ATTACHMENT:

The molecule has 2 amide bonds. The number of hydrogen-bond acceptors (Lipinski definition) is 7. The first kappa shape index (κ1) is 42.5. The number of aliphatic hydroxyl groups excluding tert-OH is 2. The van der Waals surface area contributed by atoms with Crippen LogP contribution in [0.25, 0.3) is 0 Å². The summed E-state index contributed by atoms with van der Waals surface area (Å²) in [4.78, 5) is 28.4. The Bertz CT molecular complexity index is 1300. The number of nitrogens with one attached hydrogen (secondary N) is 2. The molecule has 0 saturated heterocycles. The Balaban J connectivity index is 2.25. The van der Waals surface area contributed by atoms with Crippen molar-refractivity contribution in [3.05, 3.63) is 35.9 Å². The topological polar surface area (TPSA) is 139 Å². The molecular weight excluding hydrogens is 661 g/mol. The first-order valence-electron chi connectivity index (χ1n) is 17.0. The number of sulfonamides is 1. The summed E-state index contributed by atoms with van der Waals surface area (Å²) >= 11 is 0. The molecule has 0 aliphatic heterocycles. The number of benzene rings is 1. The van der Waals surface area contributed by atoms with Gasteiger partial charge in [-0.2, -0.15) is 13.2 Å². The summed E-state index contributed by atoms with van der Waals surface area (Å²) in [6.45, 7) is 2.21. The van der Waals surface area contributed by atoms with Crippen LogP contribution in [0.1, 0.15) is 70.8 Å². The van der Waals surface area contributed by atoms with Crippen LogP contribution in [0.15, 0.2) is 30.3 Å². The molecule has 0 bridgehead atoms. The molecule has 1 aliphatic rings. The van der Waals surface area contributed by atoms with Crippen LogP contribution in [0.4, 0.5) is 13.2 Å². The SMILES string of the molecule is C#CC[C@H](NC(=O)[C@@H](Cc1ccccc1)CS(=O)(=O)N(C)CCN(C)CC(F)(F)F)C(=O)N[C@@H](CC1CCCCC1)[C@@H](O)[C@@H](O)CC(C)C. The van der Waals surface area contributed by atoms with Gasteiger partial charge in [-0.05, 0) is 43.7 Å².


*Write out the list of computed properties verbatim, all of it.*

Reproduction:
The molecule has 2 amide bonds. The number of hydrogen-bond acceptors (Lipinski definition) is 7. The first kappa shape index (κ1) is 42.5. The number of aliphatic hydroxyl groups excluding tert-OH is 2. The van der Waals surface area contributed by atoms with Crippen LogP contribution in [0.25, 0.3) is 0 Å². The summed E-state index contributed by atoms with van der Waals surface area (Å²) in [4.78, 5) is 28.4. The Bertz CT molecular complexity index is 1300. The number of nitrogens with one attached hydrogen (secondary N) is 2. The molecule has 0 saturated heterocycles. The Balaban J connectivity index is 2.25. The van der Waals surface area contributed by atoms with Crippen molar-refractivity contribution in [3.05, 3.63) is 35.9 Å². The topological polar surface area (TPSA) is 139 Å². The molecular weight excluding hydrogens is 661 g/mol. The first-order valence-electron chi connectivity index (χ1n) is 17.0. The number of sulfonamides is 1. The summed E-state index contributed by atoms with van der Waals surface area (Å²) >= 11 is 0. The molecule has 0 aliphatic heterocycles. The number of benzene rings is 1. The van der Waals surface area contributed by atoms with Gasteiger partial charge in [-0.2, -0.15) is 13.2 Å². The summed E-state index contributed by atoms with van der Waals surface area (Å²) in [6.45, 7) is 2.21. The van der Waals surface area contributed by atoms with Crippen LogP contribution in [0.1, 0.15) is 70.8 Å². The van der Waals surface area contributed by atoms with Crippen LogP contribution in [0.15, 0.2) is 30.3 Å². The molecule has 0 bridgehead atoms. The molecule has 1 aliphatic rings. The van der Waals surface area contributed by atoms with Crippen LogP contribution in [0.4, 0.5) is 13.2 Å². The SMILES string of the molecule is C#CC[C@H](NC(=O)[C@@H](Cc1ccccc1)CS(=O)(=O)N(C)CCN(C)CC(F)(F)F)C(=O)N[C@@H](CC1CCCCC1)[C@@H](O)[C@@H](O)CC(C)C. The van der Waals surface area contributed by atoms with Gasteiger partial charge in [-0.05, 0) is 43.7 Å².